At Healus, we incorporate abdominal massage and stress reduction techniques into our treatments to address diaphragm fixations, organ stagnation, and SHA (Sympathetic Hyper Arousal). Click Here to find out how!

 

 

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Holding breathHidden Hyperventilation is a state of metabolic imbalance that produces a felt sense of worry or anxiety. Test yourself by following these simple steps:

Sit quietly and observe your breathing. How fast is it? Is it shallow or deep?
Now see if you can slow it down to a count of 3 on the in-breath and 3 on the out-breath.

At the end of a regular out-breath, hold your breath with no air in your lungs and count the seconds. Don’t breath until you absolutely have to. Relax if you can, you’ll last longer. The goal is 35 seconds.

If you can’t make it to 35 seconds, your blood chemistry is NOT normal. If you hit the panic button at 15 or below you do not have enough carbon dioxide retained in your blood and your body has shut down your oxygen/carbon dioxide exchange rate. This is a crucial problem for many metabolic activities. Thus when you hold your breath out, you quickly run out of oxygen… And survival becomes a question. Hence the panic response right below the surface. Some people experience regular panic attacks. This is why. Their metabolism is out of control.

If you can’t push past the first limit to get to 35 seconds, you should call the Healus Center clinic and schedule a FREE NEUROMUSCULAR Assessment/appointment.

Have you ever wondered why old sprains, overuse injuries, or traumatic injuries don’t just correct themselves? Jocelyn explains the physiological mechanisms that govern muscle coordination, and why so many people experience pain long after an injury should have resolved completely.

photo16Getting a good night’s sleep is crucial to our attitude and energy level. Yet sleep in our older years tends to become elusive as our stress hormones are no longer mediated by the abundance of estrogen we had in younger years. When hormone levels fall, muscles harden, exacerbating migraines and tension.

 

Here are some natural ways to help you relax for deep sleep:

Hot baths before bed are notoriously effective in relaxing hypertension and regulating deep relaxation. Taken before bed, a bath can produce a relaxation effect within 20 minutes by dilating blood vessels and reducing blood pressure when cortisol levels wake you with worrisome or anxious thoughts.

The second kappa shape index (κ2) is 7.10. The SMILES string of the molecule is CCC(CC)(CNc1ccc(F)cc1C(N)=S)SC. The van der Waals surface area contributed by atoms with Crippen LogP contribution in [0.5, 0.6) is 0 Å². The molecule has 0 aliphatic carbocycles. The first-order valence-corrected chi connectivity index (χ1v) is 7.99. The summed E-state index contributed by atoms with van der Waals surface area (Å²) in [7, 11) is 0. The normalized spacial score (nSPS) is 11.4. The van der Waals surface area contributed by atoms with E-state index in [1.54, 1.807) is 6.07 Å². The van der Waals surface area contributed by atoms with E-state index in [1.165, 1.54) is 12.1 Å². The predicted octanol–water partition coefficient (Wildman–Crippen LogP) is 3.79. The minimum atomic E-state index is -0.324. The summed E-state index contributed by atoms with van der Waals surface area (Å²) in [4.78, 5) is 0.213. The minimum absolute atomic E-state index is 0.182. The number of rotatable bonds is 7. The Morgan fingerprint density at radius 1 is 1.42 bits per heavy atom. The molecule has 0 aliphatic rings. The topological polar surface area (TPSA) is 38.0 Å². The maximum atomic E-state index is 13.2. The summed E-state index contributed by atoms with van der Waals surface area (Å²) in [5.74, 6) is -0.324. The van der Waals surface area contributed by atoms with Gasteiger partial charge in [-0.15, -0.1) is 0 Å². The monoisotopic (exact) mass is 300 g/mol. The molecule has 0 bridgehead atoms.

Hold points on your governing meridian. Before going to sleep at night lie on your side and touch the spot at the very top of your head with one hand, and your tailbone with the other hand. Take slow, deep breaths, counting to four on the inhale, and four on the exhale. Imagine your breath filling your torso, and then sinking behind you, through your back and into the space behind you. You can also trace your mind up and down your spine, slowly, from top to bottom. This exercise helps to unwind tension, stress, and spinal trauma. With regular practice, you will definitely see the quality and quantity of your sleep improve.

Have a family member or friend hold your adrenal points. Two reflex points will release your adrenal stress before you go to sleep, enabling you to sleep more readily and more deeply. Once your partner finds the points, no pressure is needed. Just touching and holding those points will bring the system to equilibrium and put you to sleep.

The Adrenal Stress Points:treatment
The location of the first point is on our shoulder blade 1″ from the medial border nearest the spine, and 1″ down from the top edge of the bone. If you touch the blade with 2 to 3 fingers, you can’t miss it, as it will be tender to the touch upon pressure. The second point is halfway down the back of the hand, between the 3rd and 4th hand bones (ring and little finger). Hold the points for 1-3 minutes on each side of the body or until you feel pulsation under your fingertips.

With a little attention and regularity, these simple steps will have you sleeping through the night and awakening fully restored and rejuvenated!

Breathing with the diaphragm is crucial to healing from structural injuries, whether they are generated from injury or shock. Find out how to do simple diaphragm exercises to facilitate healing and structural integration.

Did you know that improving diaphragm function can reduce healing time and even improve skin tone? Click Here to read more about the Diaphram and it’s many important functions!